These load times are even speedier with Quick Resume, which leverages the Series S’s CPU and SSD to keep multiple games open at the same time. I could play a quick game of Madden and then switch back into the pause screen of the Gears 5 campaign in less than ten seconds. Think of this like having multiple browser tabs open at once. In Inverse’s testing, Series S Quick Resume times were all but identical to those of Series X.
Piloting these games feels snappy and responsive thanks to the Series S’s improved controller. It’s a bit smaller than its predecessor, comes with a textured grip for more stability, has the same directional pad from the Xbox Elite controller, and some games (like DiRT 5) support new haptic feedback features that deliver different vibrations based on what is happening on screen.
Microsoft has pretty much perfected the Xbox controller in every department, aside from how it’s powered. It still runs on rechargeable AA (LR6) batteries that either need to be replaced or recharged outside of the controller, which is an archaic look for an otherwise sophisticated console.
Xbox Series S: The outlook
While the Series S is undoubtedly a technological leap from the base PS4 and Xbox One, it’s essentially a more compact Xbox One X. Without the ability to output true 4K, it’s nowhere near as future-proof as the Series X. That said, there’s no real deadline for when developers will standardize 4K and 60 FPS on consoles, which makes the Series S a low-risk option that will do everything a Series X can do, other than the 4K graphics.
Microsoft is offering a “Xbox All Access” 24-month bundle with the Series S, which gets you more than 100 games on Game Pass Ultimate and Xbox Live Gold all for $24.99 a month for 24 months. That ensures you’ll get the latest first-party Xbox content but offsets the Series S’s low price, by making Game Pass all but a requirement to get the most out of the new console. After two years, you'll spend $600 (the cost of a new Xbox Series X) on Xbox All Access. Plus, with the Series S only having 512GB of SSD storage some gamers might want to expand the console’s memory to hold more games, which will cost upwards of $200 for an extra drive.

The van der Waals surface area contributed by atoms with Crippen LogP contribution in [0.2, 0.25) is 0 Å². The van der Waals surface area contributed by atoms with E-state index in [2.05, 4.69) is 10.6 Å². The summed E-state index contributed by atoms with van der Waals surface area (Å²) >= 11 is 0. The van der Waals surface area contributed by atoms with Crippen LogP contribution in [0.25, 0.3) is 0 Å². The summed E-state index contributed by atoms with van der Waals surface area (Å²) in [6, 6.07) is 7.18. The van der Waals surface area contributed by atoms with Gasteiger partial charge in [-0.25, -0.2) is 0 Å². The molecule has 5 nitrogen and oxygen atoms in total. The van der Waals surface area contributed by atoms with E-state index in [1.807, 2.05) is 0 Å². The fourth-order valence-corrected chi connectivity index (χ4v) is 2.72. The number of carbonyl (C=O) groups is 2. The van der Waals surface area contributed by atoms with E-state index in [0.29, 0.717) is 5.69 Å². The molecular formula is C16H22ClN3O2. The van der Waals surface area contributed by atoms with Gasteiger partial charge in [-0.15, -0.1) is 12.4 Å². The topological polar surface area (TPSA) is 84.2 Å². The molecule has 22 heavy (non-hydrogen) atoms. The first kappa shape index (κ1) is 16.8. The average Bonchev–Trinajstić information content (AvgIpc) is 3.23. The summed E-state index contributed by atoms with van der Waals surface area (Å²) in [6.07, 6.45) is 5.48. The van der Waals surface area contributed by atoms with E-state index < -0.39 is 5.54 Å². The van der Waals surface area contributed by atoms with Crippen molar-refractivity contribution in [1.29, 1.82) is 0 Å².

As it stands, the Series S is a compelling upgrade for PS4 and Xbox One S users especially with the option to upscale from 1440p to 4K. But in the next two to three years, diehard gamers might be itching to play exclusively on 4K, which calls the Series S’s long-tail appeal into question.
Why we recommend Series S
- Small, light, and virtually silent hardware.
- $200 less than the Series X and $100 cheaper than the PS5 Digital Edition.
- A notable upgrade from a base model Xbox One or PS4.
- Doesn’t require a pricey 4K monitor to run at its full potential.
The Series S falls out of the traditional 4K resolution at 60 FPS criteria for next-gen gaming, but it has carved its own lane into the evolving dynamic of the ongoing console war. Microsoft has been vocal about its dedication to making gaming more accessible across a multitude of platforms and the Series S is that philosophy incarnate.
It’s a next-gen Xbox for the price of the Nintendo Switch. Need I say more?
INVERSE VIDEO GAME REVIEW ETHOS: When it comes to video games, Inverse values a few qualities that other sites may not. For instance, we care about hours over money. Many new AAA games have similar costs, which is why we value the experience of playing more than price comparisons. We don’t value grinding and fetch quests as much as games that make the most out of every level. We also care about the in-game narrative more than most. If the world of a video game is rich enough to foster sociological theories about its government and character backstories, it’s a game we won’t be able to stop thinking about, no matter its price or popularity. We won’t punch down. We won’t evaluate an indie game in the same way we will evaluate a AAA game that’s produced by a team of thousands. We review games based on what’s available in our consoles at the time. And finally, we have very little tolerance for junk science. (Magic is always OK.)